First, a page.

I’m told I have only 250 milliseconds to get your attention so: recently I spent some time with Tommy Lee Jones in Richmond Virginia’s State Assembly, and at 2:30am on Leap Day 2012, my Mother died.
The tie that binds these two personal historical moments to you: when a low life calls a college “snob” a “slut” for increased ratings, gets more TV time news cycles than Virginia’s Women’s Strike Force, a new PAC of women who are fiercely united in their progressive independence to resist any attempt of Alabama, Arizona, Pennsylvania and Virginia State Governments to launch a successful national campaign to make 157 million Americans second class citizens with fewer constitutionally guaranteed rights, personal liberties and freedoms to pursue happiness, just because they were born without a penis, then I think it’s time to acknowledge that a 250 milliseconds evaluation, is likely to leave you in the dark ages.
March is Women’s History month. Why not, black people have February. As the other ten months go to the highest bidder for white guys, don’t know where Asians, Hispanics, Jews and original Americans get celebrated or at least acknowledged — perhaps when returning veterans get parades again.
Can’t help wondering if we spent as much time & money and gave as much attention to caring for one another between birth and death, as we legally and financially burden death, and try legislating birth, perhaps more of us would have a healthier and happier life on earth.
We might discover the stability and security that a life filled with peace, love, happiness, communicating ideas offers: listening to the birds and the bees instead of condemning them, smelling the roses with each other instead of destroying the healing potential of the rain forest; uniting in true friendships that produce solutions, rather that proclaiming loving God and country is a license to prosecute those with whom we disagree; putting more blacks in jail for drugs while 20 million hang on every twisted word of radio talk show druggie; expressing institutional religious freedom by insisting pretty boy wannabe VP Bob sign himself into Virginia law as Vaginal Probe McDonnell.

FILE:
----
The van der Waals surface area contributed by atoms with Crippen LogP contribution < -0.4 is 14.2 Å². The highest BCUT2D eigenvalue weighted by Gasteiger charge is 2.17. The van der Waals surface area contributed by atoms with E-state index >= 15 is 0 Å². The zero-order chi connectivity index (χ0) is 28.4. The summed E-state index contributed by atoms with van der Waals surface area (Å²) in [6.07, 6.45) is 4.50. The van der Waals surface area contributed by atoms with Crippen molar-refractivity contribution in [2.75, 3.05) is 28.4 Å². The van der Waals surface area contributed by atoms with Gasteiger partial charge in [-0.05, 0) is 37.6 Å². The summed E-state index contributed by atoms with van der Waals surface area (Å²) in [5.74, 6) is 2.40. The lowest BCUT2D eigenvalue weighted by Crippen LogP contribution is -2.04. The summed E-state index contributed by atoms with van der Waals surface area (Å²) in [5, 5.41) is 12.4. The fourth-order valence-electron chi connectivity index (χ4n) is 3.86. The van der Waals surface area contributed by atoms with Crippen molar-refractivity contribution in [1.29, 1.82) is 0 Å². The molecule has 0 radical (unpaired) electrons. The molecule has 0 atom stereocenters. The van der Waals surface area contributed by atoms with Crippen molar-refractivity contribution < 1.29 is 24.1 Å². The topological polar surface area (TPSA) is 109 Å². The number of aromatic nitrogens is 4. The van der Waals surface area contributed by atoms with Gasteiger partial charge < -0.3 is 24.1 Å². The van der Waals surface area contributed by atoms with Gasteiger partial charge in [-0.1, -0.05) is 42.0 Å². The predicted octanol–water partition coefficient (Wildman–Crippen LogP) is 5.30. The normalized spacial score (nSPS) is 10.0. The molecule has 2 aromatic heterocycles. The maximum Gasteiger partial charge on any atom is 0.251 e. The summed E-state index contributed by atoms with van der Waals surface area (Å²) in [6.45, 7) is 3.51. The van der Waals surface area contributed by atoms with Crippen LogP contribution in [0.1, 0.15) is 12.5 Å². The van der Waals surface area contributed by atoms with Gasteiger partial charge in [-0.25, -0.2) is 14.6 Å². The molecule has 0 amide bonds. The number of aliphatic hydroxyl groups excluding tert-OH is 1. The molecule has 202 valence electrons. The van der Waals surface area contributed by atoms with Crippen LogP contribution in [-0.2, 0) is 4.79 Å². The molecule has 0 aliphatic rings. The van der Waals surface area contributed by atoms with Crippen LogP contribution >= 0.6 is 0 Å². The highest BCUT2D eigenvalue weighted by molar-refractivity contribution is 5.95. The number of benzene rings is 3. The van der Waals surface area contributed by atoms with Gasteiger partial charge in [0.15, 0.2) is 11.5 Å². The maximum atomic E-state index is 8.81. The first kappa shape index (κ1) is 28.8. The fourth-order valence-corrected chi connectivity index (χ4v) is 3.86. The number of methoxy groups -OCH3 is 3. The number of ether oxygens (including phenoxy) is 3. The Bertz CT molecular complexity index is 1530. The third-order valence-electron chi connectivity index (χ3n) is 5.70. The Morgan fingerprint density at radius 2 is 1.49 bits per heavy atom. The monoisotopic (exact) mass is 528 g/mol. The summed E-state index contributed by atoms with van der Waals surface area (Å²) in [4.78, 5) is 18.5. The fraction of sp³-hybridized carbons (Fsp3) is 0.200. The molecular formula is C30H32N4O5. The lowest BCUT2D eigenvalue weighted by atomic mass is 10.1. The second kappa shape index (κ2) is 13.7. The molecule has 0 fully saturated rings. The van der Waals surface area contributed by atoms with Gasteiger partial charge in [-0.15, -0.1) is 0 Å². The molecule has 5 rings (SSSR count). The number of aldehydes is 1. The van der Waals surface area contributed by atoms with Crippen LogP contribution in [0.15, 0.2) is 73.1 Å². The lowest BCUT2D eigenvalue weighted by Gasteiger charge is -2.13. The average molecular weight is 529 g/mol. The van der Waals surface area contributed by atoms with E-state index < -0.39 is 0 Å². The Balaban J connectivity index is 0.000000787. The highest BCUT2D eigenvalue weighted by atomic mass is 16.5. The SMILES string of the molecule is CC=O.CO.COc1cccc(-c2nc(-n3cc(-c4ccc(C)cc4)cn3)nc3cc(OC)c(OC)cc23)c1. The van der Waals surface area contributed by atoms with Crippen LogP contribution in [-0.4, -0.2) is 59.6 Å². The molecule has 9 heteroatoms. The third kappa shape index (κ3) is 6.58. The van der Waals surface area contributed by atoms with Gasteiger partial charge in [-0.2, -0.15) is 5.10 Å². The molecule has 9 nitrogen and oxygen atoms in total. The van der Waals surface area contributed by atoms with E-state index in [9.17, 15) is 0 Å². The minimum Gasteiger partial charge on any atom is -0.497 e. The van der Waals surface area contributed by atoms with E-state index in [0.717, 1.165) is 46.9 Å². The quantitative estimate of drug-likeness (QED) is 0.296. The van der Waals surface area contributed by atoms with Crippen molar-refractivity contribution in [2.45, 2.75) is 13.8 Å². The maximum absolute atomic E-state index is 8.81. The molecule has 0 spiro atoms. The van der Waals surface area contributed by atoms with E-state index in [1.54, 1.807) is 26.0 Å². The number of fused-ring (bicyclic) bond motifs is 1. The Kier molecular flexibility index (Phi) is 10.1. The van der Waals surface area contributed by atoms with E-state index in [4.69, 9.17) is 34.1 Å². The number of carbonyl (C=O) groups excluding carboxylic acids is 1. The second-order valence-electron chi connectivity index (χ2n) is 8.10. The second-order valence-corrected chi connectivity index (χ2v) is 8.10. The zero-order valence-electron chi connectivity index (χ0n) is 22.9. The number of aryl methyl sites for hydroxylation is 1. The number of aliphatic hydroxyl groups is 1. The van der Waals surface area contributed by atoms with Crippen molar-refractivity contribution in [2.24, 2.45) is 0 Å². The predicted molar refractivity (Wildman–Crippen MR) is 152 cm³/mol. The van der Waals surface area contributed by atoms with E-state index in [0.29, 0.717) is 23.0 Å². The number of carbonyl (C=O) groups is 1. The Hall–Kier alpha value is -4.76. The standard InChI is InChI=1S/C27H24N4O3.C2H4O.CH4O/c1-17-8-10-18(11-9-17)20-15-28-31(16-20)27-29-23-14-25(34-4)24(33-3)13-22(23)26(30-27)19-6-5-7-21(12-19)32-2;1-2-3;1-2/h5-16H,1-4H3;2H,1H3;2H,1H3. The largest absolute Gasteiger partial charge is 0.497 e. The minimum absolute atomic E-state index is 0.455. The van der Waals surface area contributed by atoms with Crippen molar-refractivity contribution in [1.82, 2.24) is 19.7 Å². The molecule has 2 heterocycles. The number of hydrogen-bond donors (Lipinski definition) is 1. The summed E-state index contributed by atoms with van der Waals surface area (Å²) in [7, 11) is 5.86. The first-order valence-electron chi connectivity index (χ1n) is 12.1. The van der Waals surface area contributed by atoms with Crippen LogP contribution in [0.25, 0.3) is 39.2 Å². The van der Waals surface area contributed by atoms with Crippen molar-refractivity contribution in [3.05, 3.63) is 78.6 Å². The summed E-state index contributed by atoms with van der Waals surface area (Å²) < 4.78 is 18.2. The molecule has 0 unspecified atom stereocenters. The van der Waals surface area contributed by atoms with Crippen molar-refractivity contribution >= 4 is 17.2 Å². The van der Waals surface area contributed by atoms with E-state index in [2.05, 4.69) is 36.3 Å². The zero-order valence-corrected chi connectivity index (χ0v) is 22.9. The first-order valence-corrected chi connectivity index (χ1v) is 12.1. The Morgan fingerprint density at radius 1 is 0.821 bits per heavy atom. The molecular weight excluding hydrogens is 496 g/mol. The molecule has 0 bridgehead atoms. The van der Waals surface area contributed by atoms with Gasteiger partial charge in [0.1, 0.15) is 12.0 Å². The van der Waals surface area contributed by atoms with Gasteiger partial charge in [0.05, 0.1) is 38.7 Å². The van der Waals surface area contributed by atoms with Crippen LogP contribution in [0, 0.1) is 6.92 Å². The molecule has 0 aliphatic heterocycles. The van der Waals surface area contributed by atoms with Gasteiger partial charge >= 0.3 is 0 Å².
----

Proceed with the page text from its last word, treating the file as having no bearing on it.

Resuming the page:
Supreme Court sanctioned Corporate Personhood needs our regulation, not the personhood of those Americans continuing the procession of Pocahontas, Sacagawea; Susan B. Anthony, Alice Paul, Amelia Earhart; Eleanor Roosevelt, Marion Anderson, Rosa Parks; Sandra Day O’Connor, Ruth Bader Ginsburg, Sonia Sotomayor; Geraldine Ferraro, Olympia Snowe, Hillary Clinton and of course Anita Hill.
Somethings worth pondering longer than 250 milliseconds:
• Perhaps it’s better to define Personhood by the kind of person, husband, mother, soldier, government employee, community leader, and family or board member you are
• Buffett and Gates are not the only good people in the top 1% income bracket, but if you’re not one of them, you’re the 99%
• There have always been rich and powerful people like the Koch brothers craving more at the expense of others, but they can’t rule us without our voting, listening or silent consent.
• The Civil War never ended. Only the target victims have increased. Now it’s women like my Mother, your sister,Sandra Fluke and you